Diver returns home to Essex after saving lives of 12 boys trapped in Thai cave
- Credit: Archant
A diver returning to his family home in Essex has spoken of his immense pride in helping to rescue 12 boys and their assistant football coach from a cave in Thailand.
Tim Acton, 39, from Wrabness runs a hotel complex in Bangkok where he lives with his wife and 10 year-old daughter Milly.
The Thai boys, who cannot swim, and their coach got stranded in the cave system after their expedition was hit by freak rainfall.
“It was being a father that made it stick out in my mind and made me decide to offer to help,” he explained.
Mr Acton contacted the Thai Navy Seals to offer his services, and joined them a week later, “as things were escalating.”
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The day before Mr Acton joined the rescue team, Thai navy Seal Saman Kunan tragically suffocated to death as he made his way back to safety after delivering essential supplies to the boys, which brought home just how dangerous the mission was.
“It was quite a hard experience to join the team like that when they had just lost one of their members,” he said.
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“They had all done basic training together, they had known each other for years and years and were like family to each other.”
Mr Acton was part of the support team tasked with bringing oxygen tanks in and out of the snaking system of caverns and crevices in Tham Luang, where the boys were trapped.
Famously, the American billionaire Elon Musk deployed experts from Tesla to help design a pod that could be used to transport the stranded boys and their coach. When the diving team rejected his design, Mr Musk described one of the British divers, Vernon Unsworth, as “pedo guy” on Twitter.
“My thoughts about Elon Musk went down the toilet that day!” Mr Acton admitted. “This diver is someone who has just given up his life to help these kids out, and there was no need for abuse like that.
“He was in the cave every day, he knew exactly what the conditions were like and what was needed.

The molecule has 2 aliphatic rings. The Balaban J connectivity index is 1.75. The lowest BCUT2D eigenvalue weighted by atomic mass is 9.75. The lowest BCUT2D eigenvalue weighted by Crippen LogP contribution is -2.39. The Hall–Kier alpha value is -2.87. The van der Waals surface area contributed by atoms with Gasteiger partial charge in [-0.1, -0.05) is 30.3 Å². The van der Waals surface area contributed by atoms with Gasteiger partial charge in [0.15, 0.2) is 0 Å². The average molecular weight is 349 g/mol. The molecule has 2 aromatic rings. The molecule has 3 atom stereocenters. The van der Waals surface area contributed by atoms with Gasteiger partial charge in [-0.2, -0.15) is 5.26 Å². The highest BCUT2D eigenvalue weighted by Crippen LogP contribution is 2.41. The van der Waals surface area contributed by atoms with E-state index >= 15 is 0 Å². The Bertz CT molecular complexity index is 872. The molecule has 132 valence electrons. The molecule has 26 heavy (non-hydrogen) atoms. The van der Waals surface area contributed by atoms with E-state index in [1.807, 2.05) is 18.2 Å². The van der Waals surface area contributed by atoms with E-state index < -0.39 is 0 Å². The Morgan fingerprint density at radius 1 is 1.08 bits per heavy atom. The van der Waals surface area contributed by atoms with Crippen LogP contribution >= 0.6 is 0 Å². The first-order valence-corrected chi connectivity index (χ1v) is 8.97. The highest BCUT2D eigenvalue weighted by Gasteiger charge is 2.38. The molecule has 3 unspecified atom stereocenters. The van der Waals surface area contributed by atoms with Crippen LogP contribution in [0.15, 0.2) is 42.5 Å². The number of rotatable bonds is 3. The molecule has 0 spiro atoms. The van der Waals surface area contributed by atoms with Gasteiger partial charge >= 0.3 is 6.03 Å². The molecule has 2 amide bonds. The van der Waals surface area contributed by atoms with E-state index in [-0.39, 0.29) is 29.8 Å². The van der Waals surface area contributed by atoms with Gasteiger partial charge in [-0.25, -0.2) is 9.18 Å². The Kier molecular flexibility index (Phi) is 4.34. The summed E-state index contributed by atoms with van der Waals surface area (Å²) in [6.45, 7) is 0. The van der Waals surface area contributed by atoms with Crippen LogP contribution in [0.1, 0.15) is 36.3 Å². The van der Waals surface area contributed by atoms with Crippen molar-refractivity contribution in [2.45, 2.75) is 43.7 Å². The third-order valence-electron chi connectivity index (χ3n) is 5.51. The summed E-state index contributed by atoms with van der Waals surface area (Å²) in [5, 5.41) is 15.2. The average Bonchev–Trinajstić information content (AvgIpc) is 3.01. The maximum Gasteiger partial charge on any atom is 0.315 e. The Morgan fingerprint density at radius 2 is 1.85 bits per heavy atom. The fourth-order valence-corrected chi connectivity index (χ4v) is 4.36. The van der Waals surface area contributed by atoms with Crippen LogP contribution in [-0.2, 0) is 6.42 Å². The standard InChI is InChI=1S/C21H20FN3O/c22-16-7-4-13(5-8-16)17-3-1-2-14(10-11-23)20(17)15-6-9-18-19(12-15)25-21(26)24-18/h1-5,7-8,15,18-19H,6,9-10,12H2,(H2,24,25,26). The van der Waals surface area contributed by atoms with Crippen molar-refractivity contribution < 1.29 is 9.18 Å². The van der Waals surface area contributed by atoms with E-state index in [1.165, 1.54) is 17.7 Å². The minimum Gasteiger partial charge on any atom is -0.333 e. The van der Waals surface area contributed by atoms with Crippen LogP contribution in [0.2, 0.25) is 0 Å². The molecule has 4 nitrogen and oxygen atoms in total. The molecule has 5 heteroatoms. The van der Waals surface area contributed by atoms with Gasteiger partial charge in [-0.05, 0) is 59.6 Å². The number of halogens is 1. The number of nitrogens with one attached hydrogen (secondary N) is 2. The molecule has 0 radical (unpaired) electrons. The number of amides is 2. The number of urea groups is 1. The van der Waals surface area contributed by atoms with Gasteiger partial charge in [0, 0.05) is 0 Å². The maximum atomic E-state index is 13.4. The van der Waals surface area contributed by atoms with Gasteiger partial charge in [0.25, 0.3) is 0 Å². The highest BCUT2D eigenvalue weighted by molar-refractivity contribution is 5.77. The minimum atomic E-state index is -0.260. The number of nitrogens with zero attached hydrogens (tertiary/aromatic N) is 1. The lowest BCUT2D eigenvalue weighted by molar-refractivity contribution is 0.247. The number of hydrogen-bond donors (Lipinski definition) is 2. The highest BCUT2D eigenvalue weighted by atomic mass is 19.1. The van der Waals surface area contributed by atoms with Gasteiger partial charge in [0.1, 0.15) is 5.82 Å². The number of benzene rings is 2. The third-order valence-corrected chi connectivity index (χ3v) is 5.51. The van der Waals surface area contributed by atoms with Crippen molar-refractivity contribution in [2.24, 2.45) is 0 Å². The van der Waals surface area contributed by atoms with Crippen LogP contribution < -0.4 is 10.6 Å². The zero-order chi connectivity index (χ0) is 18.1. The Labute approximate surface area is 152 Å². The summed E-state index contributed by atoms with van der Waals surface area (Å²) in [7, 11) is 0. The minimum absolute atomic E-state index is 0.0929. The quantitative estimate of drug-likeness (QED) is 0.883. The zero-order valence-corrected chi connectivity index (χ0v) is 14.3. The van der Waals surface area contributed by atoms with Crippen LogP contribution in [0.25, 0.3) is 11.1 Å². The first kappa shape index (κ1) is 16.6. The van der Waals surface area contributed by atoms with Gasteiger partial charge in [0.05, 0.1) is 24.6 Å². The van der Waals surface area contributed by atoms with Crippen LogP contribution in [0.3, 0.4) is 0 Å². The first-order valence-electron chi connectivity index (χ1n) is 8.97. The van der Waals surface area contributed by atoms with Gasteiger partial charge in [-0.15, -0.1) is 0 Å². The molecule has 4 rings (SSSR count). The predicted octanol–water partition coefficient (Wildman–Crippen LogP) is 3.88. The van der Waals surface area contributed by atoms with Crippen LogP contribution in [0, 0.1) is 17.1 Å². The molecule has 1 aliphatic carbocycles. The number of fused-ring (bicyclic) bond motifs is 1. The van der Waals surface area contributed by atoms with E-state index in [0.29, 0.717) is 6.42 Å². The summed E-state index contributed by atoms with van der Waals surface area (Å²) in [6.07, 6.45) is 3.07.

Elon Musk took his mini-submarine to the rescue operation’s command cente, and Mr Acton was unimpressed. “It was just a tube, if you picture a large scuba tank to put a kid inside – but it wouldn’t work, the holes were too small. It would have put people’s lives in danger.”
”Mr Acton explained that although the team tried to stay positive, “There were moments when I wondered whether they would make it. It was a brilliant result and could have got a lot worse.”
For the last three days of the 18-day saga, Mr Acton helped to bring the boys out on stretchers.
“The youngest boy was wearing an oxygen mask and we could see a bit of his face, but all the others had full masks on and were heavily sedated so we never go to meet them.
“We were just concentrating all our efforts on getting them out as quickly as we could.”
There were tears of joy as the Thai boys were finally brought out to safety, but at the same time, the “media city” that had built up around the rescue effort was disbanded.
“There was a complete media blackout, which I think was for the best because stories were being made up,” Mr Acton explained.
Following the dramatic rescue, the diving team were branded as heroes.
Mr Acton was admitted to hospital with his knee “like a balloon” after aggravating an old skiing injury by carrying the heavy oxygen tanks, and says he was treated “like a king” by staff there.
“I felt a lot of gratitude from the Thai people,” he said.
But Mr Acton denies he should be depicted as a hero.
“I was just part of a team that supported the amazing advanced dive team. The way that everyone came together was wonderful to see – everyone just dropped everything to help out, from the ladies that were doing laundry to people bringing food.
“It was an honour to be part of the effort.”
Mr Acton is helping to raise funds to support the wife and family of Sgt Saman Gunan, the retired navy seal who died on the cave rescue mission, at https://www.gofundme.com/saman-guana-fund